Is the age extension trial unethical?

10 H0710 9 Ltr – Sub Amend 1 Unfav Op – 15 03 13 (2)

10 H0710 9 Ltr – Sub Amend 2 Unfav Opinion – 29 05 14

Just obtained 14/8/14

Essentially the Research Ethics Committee has declined to approve an amendment the age extension trial in February 2013, and again in May 2014. The basis seems to be in consent (or lack of it) ; that women don’t know they are in a trial; and that the harms aren’t spelled out – which is what I’d written about in the BMJ column below.

Susan Bewley et al have written in response to the BMJ to say the trial needs halted – could not agree more.

 

 

BMJ column here

http://www.bmj.com/content/349/bmj.g5105

 

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“Currently there is limited evidence on the risks and benefits of extending the age range for breast screening; that is why

we are proposing this study. There may be a benefit to those study participants randomised for screening invitation of
having an extra screen. Similarly there may be risks and burdens although none of these are particular to the
randomisation that is central to our study. They apply to all routine breast screening carried out by the NHSBSP and will
be experienced by women in the extended age groups whether or not our study goes ahead since the age range of the
NHSBSP is being extended regardless of our study.”

More information including the study protocol is available here 

http://www.healthwatch-uk.org/concerns-over-age-extension-trial-of-mammography-screening/

One Response to “Is the age extension trial unethical?”

  1. Elizabeth (Aust) August 12, 2014 at 10:56 pm #

    We’re extending our screening program to include those aged 70 to 74, the same misinformation is being used to justify the change. We’ll see more women over-diagnosed that’s for sure…will some benefit? Who knows, but it seems the risks exceed any benefit for those aged 50 to 70. It would have been prudent, given the evidence, to take some time over this decision, but it seems to be a hasty political decision. Surely more screening for women is a good thing.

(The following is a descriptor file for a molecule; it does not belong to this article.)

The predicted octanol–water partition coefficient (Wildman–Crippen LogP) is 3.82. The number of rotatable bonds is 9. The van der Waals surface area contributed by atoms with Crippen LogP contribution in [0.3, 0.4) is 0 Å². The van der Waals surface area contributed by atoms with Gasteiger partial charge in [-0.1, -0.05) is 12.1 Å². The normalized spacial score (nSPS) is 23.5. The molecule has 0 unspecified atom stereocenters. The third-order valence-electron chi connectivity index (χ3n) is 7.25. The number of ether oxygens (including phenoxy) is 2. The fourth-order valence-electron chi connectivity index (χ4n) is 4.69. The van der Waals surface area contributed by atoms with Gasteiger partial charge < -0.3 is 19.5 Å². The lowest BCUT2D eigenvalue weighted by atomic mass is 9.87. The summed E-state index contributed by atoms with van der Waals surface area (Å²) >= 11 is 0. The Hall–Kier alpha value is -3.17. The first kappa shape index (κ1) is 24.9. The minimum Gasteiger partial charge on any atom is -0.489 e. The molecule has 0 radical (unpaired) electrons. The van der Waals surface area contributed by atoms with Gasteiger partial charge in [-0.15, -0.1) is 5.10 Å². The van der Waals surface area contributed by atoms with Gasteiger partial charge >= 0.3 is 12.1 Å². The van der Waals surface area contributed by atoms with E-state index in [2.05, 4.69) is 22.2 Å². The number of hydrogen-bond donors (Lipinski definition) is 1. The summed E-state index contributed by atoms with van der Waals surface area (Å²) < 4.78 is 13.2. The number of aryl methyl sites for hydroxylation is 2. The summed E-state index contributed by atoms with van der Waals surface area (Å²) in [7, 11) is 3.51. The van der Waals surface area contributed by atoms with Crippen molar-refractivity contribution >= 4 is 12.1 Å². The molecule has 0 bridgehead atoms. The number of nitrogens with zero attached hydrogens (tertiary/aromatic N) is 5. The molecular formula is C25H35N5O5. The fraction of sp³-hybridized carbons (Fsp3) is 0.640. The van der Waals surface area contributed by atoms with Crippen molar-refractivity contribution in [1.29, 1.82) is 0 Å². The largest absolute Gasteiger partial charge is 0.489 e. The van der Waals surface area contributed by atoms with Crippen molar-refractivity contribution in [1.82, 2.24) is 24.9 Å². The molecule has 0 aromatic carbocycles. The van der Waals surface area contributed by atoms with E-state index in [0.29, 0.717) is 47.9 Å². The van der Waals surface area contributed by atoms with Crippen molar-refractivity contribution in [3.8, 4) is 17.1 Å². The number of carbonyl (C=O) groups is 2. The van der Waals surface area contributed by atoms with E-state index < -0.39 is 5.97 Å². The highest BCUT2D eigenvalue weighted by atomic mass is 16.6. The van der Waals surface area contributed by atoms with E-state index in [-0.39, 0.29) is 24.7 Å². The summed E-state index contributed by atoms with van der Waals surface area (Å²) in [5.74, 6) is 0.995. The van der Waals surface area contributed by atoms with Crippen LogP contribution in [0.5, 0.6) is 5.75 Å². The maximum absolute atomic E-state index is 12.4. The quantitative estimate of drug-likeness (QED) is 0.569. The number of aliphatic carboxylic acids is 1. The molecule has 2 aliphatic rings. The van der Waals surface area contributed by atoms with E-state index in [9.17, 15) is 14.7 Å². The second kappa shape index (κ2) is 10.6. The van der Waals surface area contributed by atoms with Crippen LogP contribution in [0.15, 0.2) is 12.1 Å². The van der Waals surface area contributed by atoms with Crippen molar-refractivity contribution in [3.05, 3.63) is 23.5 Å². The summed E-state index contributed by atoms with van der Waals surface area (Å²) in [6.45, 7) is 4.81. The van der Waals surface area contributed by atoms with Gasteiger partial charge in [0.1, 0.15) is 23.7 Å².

More women are certainly backing away from the program, so extending the age range makes it easier to reach their target and justify the program and it’s huge expense. Vested interest will be content as well.
    It seems here as women get to the evidence, and it’s been well hidden, instead of addressing the issue, they simply try and find ways to persuade more women to screen. The scary stories have already started and the misinformation. So older women are in their sights now, some of these women have already had twenty years of screening, twenty years of radiation and compression. Let’s just say I’m sure they’ll find “things” and call the move successful.

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